Will the 9/11 First Responders Law Do the Job?
A guest post by Barbara O'Brien
In the final days of the 111th Congress, the James Zadroga 9/11 Health And Compensation Act, also called the "9/11 First Responders bill," finally passed. The Act will provide medical monitoring and care for those who worked on the smoldering ruins of the World Trade Center after the 9/11 attacks, as well as for many who lived and worked nearby.
However, at the insistence of some senators, the final bill was considerably watered down from what it had been originally. More than $3 billion in funding was cut from s previous version of the bill, for example. Will the revised bill still do the job?
[More after the jump]
When the Senate passed the bill, initial news reports said that the monitoring and health care program would end after five years. However, the actual language of the bill provides for funding limitations for monitoring and health care after fiscal year 2016, which suggests the program might continue if Congress authorizes funding for it.
The monitoring issue is particularly critical. The collapse of the mammoth World Trade Center towers released thousands of tons of toxic particles into the air. For many weeks after the attacks, people who lived and worked in lower Manhattan and Brooklyn suffered burning eyes and hacking coughs from the foul air. Yet at the time, the federal government and the city of New York assured people the stinging fumes were not dangerous, just unpleasant.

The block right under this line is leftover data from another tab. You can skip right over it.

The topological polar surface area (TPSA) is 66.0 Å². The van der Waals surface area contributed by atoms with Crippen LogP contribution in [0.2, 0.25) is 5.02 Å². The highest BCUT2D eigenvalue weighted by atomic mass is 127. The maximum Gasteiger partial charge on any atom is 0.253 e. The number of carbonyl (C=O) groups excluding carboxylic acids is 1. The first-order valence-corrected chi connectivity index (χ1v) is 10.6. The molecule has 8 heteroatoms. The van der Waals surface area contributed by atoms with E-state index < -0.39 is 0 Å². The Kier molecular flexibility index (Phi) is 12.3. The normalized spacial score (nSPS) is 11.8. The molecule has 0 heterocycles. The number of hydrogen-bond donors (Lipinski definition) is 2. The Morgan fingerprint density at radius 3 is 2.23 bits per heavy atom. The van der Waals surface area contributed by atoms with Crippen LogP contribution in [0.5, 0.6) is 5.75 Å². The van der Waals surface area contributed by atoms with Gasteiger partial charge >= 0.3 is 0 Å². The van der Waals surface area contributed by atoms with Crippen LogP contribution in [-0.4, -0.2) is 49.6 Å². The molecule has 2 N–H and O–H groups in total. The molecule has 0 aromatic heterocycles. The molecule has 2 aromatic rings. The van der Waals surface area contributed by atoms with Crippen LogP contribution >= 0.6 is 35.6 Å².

Several days after the terrorist attacks, some independent researchers slipped past the police barricades to take samples. They found the air contained more than twice the number of asbestos fibers considered “safe,” as well as deadly levels of benzene, dioxin, and other toxins.
Why should people exposed to the toxins continue to be monitored? Asbestos in particular is a very slow killer. It has been well documented that the first symptoms of the deadly lung cancer mesothelioma may not show up for 20 to 50 years after exposure to asbestos. But early detection should prolong lives and make mesothelioma treatment and other medical care more effective.
The final bill does close the Victims Compensation Fund in five years, which is separate from the health monitoring and care part of the bill. It also provides for more stringent monitoring of benefits, which might make it harder for people to get into the program.
Today — more than nine years after the attacks — many rescue and recovery workers are suffering deteriorating health. A study published in April 2010 in the New England Journal of Medicine found that New York City firefighters and emergency workers continue to suffer from severe and persistent lung problems because of their exposure to the World Trade Center debris. Some of these 9/11 heroes already have died.
Firefighters, police officers, and other responders who had been begging Congress for help for nine years called the passage of the bill a “Christmas miracle.” Let us hope the final version of the bill will do the job.